There’s a huge difference “between taking active risks and sitting passively at risk,” as Paul A. Laducina of A. T. Kearney’s Global Business Policy Council writes in this edition. Approaching new and unfamiliar markets is always a gamble, but it’s much more dangerous to ignore these opportunities. This is especially true for large Canadian companies. Given the size of our domestic market, companies must exploit markets outside our borders to expand. And inevitably, that growth will require doing business with China.
Great swaths of markets around the world already depend on China for their economic health. The fast-growing Chinese economy is gobbling up commodities from scrap steel to oil to grain to cement. Chinese consumers are hungry for the latest state-of-the-art conveniences, from appliances to communications devices. Today, China is the world’s largest recipient of foreign investment and the lowest-cost manufacturer in dozens of industries. By 2020, the International Monetary Fund predicts that China’s economy will overtake the U.S. economy to become the world’s largest, and therefore most influential, market.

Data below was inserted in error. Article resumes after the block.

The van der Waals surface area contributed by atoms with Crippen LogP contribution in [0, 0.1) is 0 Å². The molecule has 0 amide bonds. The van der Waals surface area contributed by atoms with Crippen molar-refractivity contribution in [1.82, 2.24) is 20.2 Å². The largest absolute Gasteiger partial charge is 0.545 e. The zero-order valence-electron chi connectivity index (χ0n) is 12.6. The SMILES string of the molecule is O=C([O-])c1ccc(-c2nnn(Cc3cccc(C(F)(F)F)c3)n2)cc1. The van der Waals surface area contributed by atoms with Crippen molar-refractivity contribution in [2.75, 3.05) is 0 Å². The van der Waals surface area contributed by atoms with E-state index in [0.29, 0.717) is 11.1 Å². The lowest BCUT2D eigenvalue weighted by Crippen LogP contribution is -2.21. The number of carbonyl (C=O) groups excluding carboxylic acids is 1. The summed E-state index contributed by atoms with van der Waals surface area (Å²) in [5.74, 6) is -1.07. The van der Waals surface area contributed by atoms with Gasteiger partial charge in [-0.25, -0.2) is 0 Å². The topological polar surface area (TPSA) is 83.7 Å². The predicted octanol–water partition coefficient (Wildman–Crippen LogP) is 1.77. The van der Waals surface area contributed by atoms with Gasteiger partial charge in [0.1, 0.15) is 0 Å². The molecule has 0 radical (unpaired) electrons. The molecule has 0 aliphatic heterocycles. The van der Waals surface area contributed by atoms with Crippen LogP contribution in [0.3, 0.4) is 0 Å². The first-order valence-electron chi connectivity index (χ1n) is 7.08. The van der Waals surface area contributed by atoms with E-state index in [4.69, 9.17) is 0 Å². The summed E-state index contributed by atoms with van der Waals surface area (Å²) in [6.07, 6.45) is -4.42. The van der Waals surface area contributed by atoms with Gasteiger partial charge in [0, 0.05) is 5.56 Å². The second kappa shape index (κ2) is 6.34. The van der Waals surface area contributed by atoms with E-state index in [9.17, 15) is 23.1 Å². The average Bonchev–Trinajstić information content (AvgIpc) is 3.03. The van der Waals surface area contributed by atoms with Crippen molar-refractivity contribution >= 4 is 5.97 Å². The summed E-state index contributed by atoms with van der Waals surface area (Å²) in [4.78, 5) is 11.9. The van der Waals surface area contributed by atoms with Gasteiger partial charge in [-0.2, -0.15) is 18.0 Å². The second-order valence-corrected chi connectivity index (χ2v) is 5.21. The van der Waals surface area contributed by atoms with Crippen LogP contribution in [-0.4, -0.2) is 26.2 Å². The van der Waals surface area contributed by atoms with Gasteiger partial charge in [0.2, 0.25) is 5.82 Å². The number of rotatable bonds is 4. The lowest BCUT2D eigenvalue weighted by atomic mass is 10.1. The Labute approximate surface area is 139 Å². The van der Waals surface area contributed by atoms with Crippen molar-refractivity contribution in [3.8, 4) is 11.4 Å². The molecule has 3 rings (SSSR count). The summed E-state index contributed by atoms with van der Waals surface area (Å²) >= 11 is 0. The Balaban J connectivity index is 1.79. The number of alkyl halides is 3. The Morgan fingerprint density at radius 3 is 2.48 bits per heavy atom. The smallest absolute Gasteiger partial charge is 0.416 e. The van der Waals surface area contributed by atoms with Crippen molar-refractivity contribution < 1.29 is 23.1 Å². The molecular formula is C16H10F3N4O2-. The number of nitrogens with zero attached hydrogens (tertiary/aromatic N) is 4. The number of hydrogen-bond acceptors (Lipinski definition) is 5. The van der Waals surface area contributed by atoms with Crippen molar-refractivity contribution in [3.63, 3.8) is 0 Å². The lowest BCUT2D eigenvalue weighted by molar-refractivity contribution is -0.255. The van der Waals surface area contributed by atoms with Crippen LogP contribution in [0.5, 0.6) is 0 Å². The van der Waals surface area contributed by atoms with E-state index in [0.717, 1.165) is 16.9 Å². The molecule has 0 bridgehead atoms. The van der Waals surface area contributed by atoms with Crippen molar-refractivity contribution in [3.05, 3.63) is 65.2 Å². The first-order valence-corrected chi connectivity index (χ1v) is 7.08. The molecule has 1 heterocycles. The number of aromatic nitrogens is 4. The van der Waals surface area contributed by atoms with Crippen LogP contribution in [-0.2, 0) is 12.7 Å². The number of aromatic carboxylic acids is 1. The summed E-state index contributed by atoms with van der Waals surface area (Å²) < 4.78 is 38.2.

Already, China is Canada’s second-largest trading partner with two-way merchandise trade of $23.3-billion in 2003. That’s up 16 per cent from 2002. And more than one million people of Chinese descent now call Canada home, 75 per cent of whom were born outside Canada.
At Ivey, we have long recognized the increasing importance of Asian markets. With the creation of Cheng Yu Tung Management Institute in 1998, Ivey was the first North American business school to establish a campus in Asia. We currently produce about 50 Asian business cases each year and we lead the world in producing case studies on doing business in China. In addition, the Financial Times recently ranked Ivey’s Executive MBA program as the top North American program in China.
Building on these pioneering successes, Ivey just recently announced the China Business MBA Stream. This new program will allow Ivey MBA students to gain experience in Hong Kong and Mainland China and on-the-ground exposure to Chinese business, culture and language. It addresses the critical need for Canada to develop business leaders who have the knowledge, sensitivity and sophistication to exploit the increasing opportunities offered by China and Asia. Once again, Ivey is at the vanguard of a critical trend – the inevitability of securing corporate growth by doing business with China.